The Risk/Reward Relationship
There is a distinct difference in the risk/reward relationship between investing and speculating.
Investors assume a degree of risk that diminishes across time; they accept short-term price fluctuations as part of achieving positive real rates of return across time.
Speculators assume a high degree of risk that price changes will occur in the direction and magnitude that they have anticipated and will do so in the near term.
The value to the investor is in long-term results. Investing needs time to produce results; the risks of investing are managed and reduced across longer time periods.
The value to the spectator is short-term results. Time does not serve the speculator, as speculating is based on changes in a current situation. There is at best limited historical basis for speculation; there is no reasonable probabilistic modeling of potential near-term price changes.
Speculating vs. Gambling
Gambling is a subset of speculating, like saving is a subset of investing. In gambling, probabilistic returns are clear and known. You know the chance of the wheel landing on red or black. You know the chance of the next card drawn being a face card. You know the chance of selecting the winning numbers in a lottery.
The outcome of gambling is predictable in a large set of trials.
The gambler is trying to take advantage of what is a clear losing strategy in the long term. You know that when you purchase a lottery ticket your expected return is zero, but there is an extremely small chance that it may be a very big win.
Most speculating does not have the clear probabilistic basis of gambling. The effects of weather on crops, or potential legislation on an industry, are not based on the law of large numbers, they are based on yet to be determined market effects. The exact risk in gambling is determinable in advance, which is not they normal case in speculation.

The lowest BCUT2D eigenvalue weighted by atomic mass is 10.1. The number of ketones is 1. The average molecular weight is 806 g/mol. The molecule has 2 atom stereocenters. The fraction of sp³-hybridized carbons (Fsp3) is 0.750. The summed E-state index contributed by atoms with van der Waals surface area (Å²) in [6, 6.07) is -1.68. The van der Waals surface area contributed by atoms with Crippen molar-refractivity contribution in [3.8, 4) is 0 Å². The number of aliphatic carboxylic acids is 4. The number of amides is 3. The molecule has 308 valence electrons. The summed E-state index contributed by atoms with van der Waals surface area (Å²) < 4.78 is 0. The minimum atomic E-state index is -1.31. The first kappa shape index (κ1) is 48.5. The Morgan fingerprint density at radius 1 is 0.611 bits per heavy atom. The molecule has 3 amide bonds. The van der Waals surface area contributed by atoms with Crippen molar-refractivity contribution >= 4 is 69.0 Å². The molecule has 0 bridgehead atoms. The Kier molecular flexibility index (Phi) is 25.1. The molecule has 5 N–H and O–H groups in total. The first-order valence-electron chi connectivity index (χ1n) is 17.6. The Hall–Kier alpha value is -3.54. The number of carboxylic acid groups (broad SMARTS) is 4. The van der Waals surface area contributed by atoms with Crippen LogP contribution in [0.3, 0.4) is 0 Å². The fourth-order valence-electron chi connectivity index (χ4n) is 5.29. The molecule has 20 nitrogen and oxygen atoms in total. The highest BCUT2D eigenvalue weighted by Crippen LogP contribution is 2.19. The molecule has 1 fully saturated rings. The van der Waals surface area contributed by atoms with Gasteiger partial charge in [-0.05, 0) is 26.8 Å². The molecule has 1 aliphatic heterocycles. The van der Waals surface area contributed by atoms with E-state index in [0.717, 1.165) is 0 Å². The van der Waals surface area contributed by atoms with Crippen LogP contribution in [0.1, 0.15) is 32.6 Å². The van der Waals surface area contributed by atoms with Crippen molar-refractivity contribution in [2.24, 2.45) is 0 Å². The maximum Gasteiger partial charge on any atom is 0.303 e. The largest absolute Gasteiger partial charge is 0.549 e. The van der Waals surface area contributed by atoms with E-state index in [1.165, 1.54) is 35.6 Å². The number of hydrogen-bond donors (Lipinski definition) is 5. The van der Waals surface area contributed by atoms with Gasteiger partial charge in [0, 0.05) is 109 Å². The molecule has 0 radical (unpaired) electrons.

Which Are You Doing?
The answer is not always clear. Here is one way to think about it.
Though investing and speculating are clearly different, they are much like bookends on a continuum of options. There is a range of possibilities in between what is clearly investing or clearly speculating.
When looking at accumulating for long-term goals, investors should not find it difficult to determine which they are doing — or else that is a sign of potential trouble. Prudent asset management will clearly fall into the realm of investing.
The difficulty often arises from attempting to speculate with the same investments you use for investing. You can, after all, try to time the market with stocks or funds. That is clearly speculative, although those same investments could be used as part of a long-term strategy.
You might find that you have wandered from the investing end of the spectrum into a middle area where you are trying to do both. Historically you are likely to achieve lower returns trying to time the markets.
The clarity comes from intent. If you are using historical information to structure a portfolio to achieve returns in excess of inflation on a long-term basis, then you are investing; if you are using current situations or market conditions to attempt to create a gain in the near term, then you are speculating.
Now you can consider those funds you were thinking of putting into a cryptocurrency and know what tactic you are seeking to employ.